Schools are closing, and teens are officially on summer break. Parents, do you know what that means? Your teens are hitting the road with their friends. This period between Memorial Day and Labor Day is known as the "100 Deadliest Days of Summer." Unfortunately, this is the time of year where teen accident rates are much higher than usual.
What are the 100 Deadliest Days of Summer?
This period takes place between Memorial Day and Labor Day. AAA Foundation for Traffic Safety reports that over 1,000 people are killed in accidents involving teen drivers during the100 Deadliest Days of Summer. That averages about 10 people per day. There are several factors to consider when your teens are behind the wheel this summer, according to the Chicago Tribune:
- Teens are more likely to have friends in the car
- They will be out later at night when the risk of crashes is higher
- Warm weather encourages speeding
- There are more drivers on the road to look out for
Here are seven ways to keep your teens safe during these dangerous days of summer.
1.Don't let them drive while tired. A 2017 survey conducted by Students Against Destructive Decisions (SADD) and Liberty Mutual Insurance found that one-third of teens get behind the wheel while fatigued. Nearly one in 10 have fallen asleep while driving. Parents should encourage their teens to stay home if they are too tired to drive. If they are out and too exhausted to drive, persuade them to get an Uber or Lyft.
2.Driving under the influence can affect teens' futures. Teens are more likely to drive under the influence with their friends in the car during the summer. We Save Lives Highway Safety Advocates reports that teens arrested for driving under the influence can ruin their chances at a college education, job opportunities. They can also increase insurance rates and lawyer fees. Encourage your teens to reach out to you or get a ride if they find themselves under the influence.
3.Remind teens to reach out to you. Driving has a way of making teens or anyone with a license feel empowered. Therefore, it can also make a teen feel embarrassed if they make a mistake or find themselves in trouble on the road. Parents, remind your teen that they shouldn't feel afraid to contact you if they encounter sticky situations behind the wheel. You are the one who can help them, whatever the problem may be.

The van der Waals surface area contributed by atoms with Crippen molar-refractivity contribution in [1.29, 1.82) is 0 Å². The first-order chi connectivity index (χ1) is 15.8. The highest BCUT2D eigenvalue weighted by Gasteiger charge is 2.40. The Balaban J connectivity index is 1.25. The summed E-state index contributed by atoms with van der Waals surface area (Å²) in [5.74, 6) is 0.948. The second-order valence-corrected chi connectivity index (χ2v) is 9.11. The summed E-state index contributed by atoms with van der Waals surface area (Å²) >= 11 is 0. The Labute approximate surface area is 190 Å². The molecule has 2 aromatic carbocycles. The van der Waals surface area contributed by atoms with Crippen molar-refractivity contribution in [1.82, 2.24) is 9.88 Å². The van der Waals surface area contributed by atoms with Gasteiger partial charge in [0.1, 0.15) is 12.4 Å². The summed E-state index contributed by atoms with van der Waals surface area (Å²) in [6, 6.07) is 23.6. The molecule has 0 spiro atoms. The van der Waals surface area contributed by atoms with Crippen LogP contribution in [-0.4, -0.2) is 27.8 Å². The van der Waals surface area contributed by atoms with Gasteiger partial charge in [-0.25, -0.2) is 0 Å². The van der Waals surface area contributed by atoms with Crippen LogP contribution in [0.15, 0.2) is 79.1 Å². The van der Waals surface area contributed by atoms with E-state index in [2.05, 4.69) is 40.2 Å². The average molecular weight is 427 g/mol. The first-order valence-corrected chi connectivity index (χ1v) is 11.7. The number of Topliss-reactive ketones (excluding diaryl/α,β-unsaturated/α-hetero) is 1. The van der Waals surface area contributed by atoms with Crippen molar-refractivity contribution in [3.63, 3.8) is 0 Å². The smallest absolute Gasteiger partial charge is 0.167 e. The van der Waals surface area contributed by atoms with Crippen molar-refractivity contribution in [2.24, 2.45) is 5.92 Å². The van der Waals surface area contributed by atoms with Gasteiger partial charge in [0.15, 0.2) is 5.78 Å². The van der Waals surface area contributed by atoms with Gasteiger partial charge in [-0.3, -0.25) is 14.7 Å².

4.Create a summer driving contract. Draw up an agreement between you and your teen with a list of rules and consequences. Go over each one in detail together and have your teen sign it. The contract will hold them accountable and keep them aware of safety practices, so they don't' lose their driving privileges.
5.Reward good driving. Continually focusing on bad driving might make the teens feel like they are terrible drivers, even when they try to practice safe driving. Parents might want to consider rewarding excellent driving behavior. A small gesture like a gift card or a night off from chores will give teens the incentive they need to keep up the good driving.
6.Practice driving in different conditions. They may be licensed to drive but they still need your guidance. Between the hours of 9 p.m. and 5 a.m., the risk of crashes while driving at night are much higher. This is the perfect time for parents to ride with their teens in the car. It's also helpful to drive with them in other weather conditions, like rain and snow, so they know what to do.
7.Parents need to set examples. Even as teenagers, they continue to watch and mimic their parents. If you are making calls, texting, and fumbling with the radio while behind the wheel, what makes you think your teen won't do it? Be an example and make all preparations before pulling off. Set your playlist, pull up your destination, and wait until you arrive safely to respond to texts or calls. If you practice safety behind the wheel, chances are your teens will do the same.
Sinclair Broadcast Group is committed to keeping our viewers accident-free, which is why we initiated the Drive Safe campaign. Steer clear of danger with our monthly tips.